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Medications are given because they are supposed to be good for you. They can help treat a condition, or help manage the symptoms. But most medications become dangerous if they are abused. Take them in high enough doses and you’ll likely suffer the consequences.
And by “consequences” we mean there’s a long list of reasons why you shouldn’t abuse your prescription medications. Addiction, dependence, withdrawal, and overdose are only some of the physical effects of drug abuse. Not to mention all the emotional, psychological, social, and financial damage it could cause.
So why do people abuse their medications? Why do people abuse drugs anyway? It’s because of the euphoric high that many of these substances induce.
By taking large doses of opiates, opioids, and other drugs, people can feel blissful and relaxed. Of course, whether it’s all worth it is another discussion entirely (although it’s clear that the answer is no). But today we are going to focus on one substance in particular: buprenorphine. Does it get you high?
Let’s find out.
Buprenorphine is the main active ingredient in drugs like Subutex and Suboxone. It’s a prescription medication derived from thebaine, an alkaloid of the poppy Papaver somniferum. At low doses, it produces enough agonist effects to enable drug addicted people to discontinue the misuse of opioids. Oddly enough, buprenorphine itself is an opioid.
Buprenorphine is often given as a part of a comprehensive addiction treatment program. The reason it is very effective for that purpose is that it has a much lower risk of getting you addicted. It tricks the brain into thinking it has received the same amount of opioid the person usually abuses.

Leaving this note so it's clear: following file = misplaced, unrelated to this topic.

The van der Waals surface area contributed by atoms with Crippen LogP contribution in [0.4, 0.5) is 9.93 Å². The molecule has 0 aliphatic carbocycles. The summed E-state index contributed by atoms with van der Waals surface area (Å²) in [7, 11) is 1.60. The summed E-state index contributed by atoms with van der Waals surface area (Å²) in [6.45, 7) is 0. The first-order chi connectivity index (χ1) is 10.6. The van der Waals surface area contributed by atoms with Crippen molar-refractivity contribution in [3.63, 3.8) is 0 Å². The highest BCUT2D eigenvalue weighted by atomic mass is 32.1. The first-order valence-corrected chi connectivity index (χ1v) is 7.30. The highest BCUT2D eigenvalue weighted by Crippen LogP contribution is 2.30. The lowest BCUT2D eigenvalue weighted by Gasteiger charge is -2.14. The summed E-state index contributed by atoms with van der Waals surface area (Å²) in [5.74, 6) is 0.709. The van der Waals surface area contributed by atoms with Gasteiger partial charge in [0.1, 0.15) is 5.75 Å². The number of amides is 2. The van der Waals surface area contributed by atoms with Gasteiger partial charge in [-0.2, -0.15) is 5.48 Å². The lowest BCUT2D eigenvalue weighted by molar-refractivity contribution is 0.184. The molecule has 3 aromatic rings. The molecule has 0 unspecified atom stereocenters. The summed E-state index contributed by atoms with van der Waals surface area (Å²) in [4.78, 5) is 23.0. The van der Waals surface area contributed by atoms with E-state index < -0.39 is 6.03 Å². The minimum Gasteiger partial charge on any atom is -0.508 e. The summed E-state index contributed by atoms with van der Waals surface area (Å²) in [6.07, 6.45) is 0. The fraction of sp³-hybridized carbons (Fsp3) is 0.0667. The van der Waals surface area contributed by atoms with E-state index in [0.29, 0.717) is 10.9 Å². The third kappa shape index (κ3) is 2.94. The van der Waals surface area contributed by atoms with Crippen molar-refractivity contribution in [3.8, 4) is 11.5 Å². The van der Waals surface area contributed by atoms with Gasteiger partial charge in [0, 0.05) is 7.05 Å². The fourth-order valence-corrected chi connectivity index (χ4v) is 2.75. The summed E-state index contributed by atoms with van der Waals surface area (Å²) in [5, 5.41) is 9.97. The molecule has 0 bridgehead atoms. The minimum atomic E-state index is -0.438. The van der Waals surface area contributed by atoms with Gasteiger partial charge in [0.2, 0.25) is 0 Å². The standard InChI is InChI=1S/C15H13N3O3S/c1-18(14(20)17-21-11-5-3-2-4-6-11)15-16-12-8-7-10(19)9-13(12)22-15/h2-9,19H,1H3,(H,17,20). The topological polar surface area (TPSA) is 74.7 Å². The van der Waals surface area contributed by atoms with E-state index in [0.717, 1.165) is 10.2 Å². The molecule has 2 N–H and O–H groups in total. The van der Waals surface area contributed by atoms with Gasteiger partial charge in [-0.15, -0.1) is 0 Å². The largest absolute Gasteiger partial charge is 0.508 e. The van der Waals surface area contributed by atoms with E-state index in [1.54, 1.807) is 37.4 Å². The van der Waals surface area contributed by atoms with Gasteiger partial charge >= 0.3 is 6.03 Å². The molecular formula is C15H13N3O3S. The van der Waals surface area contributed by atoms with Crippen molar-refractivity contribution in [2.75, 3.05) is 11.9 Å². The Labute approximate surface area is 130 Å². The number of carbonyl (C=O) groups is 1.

But the thing about this medication is that it is not entirely risk free. Using it responsibly is still the key to acquiring its maximum benefits.
Buprenorphine: Can It Get You High?
The answer to this is yes—it can. This may sound surprising, knowing that the drug is intended to help stop people from getting high. Not only does buprenorphine induce euphoria when taken in large doses, but it can also be abused. And when someone abuses this drug, they are at risk of developing addiction.
Buprenorphine, as helpful as it is, is still an opioid. These narcotics are at their most helpful when taken exactly as prescribed. Anything beyond that can lead to adverse effects.
Some drug users do take buprenorphine to experience euphoria. The longer they take this drug, the higher the chance of becoming addicted—same as with other drugs. Even if this drug removes the original opioid from the person’s system, if they continue taking buprenorphine, they can develop a new addiction. Some even dissolve the tablet in water and inject it directly into their bloodstream to increase the intensity of the high.
Just because you can get high on this drug, doesn’t mean you should. If you know someone who is abusing buprenorphine, or any other narcotic substance, look for an addiction treatment center near you. A combination of medical detox and behavioral therapy may be necessary to eliminate the effects of addiction altogether.
Get started on the path towards sobriety today!